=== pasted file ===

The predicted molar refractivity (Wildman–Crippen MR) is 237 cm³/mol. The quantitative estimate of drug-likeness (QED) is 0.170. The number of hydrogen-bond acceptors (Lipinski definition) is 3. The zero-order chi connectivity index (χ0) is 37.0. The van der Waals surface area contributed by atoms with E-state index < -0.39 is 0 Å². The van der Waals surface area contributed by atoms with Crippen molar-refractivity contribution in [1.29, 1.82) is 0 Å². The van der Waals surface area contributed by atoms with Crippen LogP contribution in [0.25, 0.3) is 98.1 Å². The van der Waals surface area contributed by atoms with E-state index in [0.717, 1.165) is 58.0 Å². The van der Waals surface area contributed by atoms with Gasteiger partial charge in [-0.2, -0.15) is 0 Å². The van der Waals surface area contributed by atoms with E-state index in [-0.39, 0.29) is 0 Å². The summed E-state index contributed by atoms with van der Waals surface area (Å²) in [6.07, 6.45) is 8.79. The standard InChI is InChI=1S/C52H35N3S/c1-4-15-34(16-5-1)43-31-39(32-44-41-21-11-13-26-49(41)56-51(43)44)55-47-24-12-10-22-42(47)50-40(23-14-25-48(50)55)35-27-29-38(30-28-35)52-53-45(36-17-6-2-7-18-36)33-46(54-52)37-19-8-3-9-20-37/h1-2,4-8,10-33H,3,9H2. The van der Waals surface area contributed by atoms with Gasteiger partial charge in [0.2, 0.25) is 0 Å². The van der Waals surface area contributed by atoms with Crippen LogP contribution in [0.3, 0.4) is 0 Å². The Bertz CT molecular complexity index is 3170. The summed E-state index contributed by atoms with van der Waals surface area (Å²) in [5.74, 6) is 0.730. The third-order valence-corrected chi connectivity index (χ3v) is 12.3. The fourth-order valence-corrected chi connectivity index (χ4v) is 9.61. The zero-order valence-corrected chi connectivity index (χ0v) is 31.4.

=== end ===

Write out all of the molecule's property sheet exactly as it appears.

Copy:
The predicted molar refractivity (Wildman–Crippen MR) is 237 cm³/mol. The quantitative estimate of drug-likeness (QED) is 0.170. The number of hydrogen-bond acceptors (Lipinski definition) is 3. The zero-order chi connectivity index (χ0) is 37.0. The van der Waals surface area contributed by atoms with E-state index < -0.39 is 0 Å². The van der Waals surface area contributed by atoms with Crippen molar-refractivity contribution in [1.29, 1.82) is 0 Å². The van der Waals surface area contributed by atoms with Crippen LogP contribution in [0.25, 0.3) is 98.1 Å². The van der Waals surface area contributed by atoms with E-state index in [0.717, 1.165) is 58.0 Å². The van der Waals surface area contributed by atoms with Gasteiger partial charge in [-0.2, -0.15) is 0 Å². The van der Waals surface area contributed by atoms with E-state index in [-0.39, 0.29) is 0 Å². The summed E-state index contributed by atoms with van der Waals surface area (Å²) in [6.07, 6.45) is 8.79. The standard InChI is InChI=1S/C52H35N3S/c1-4-15-34(16-5-1)43-31-39(32-44-41-21-11-13-26-49(41)56-51(43)44)55-47-24-12-10-22-42(47)50-40(23-14-25-48(50)55)35-27-29-38(30-28-35)52-53-45(36-17-6-2-7-18-36)33-46(54-52)37-19-8-3-9-20-37/h1-2,4-8,10-33H,3,9H2. The van der Waals surface area contributed by atoms with Gasteiger partial charge in [0.2, 0.25) is 0 Å². The van der Waals surface area contributed by atoms with Crippen LogP contribution in [0.3, 0.4) is 0 Å². The Bertz CT molecular complexity index is 3170. The summed E-state index contributed by atoms with van der Waals surface area (Å²) in [5.74, 6) is 0.730. The third-order valence-corrected chi connectivity index (χ3v) is 12.3. The fourth-order valence-corrected chi connectivity index (χ4v) is 9.61. The zero-order valence-corrected chi connectivity index (χ0v) is 31.4.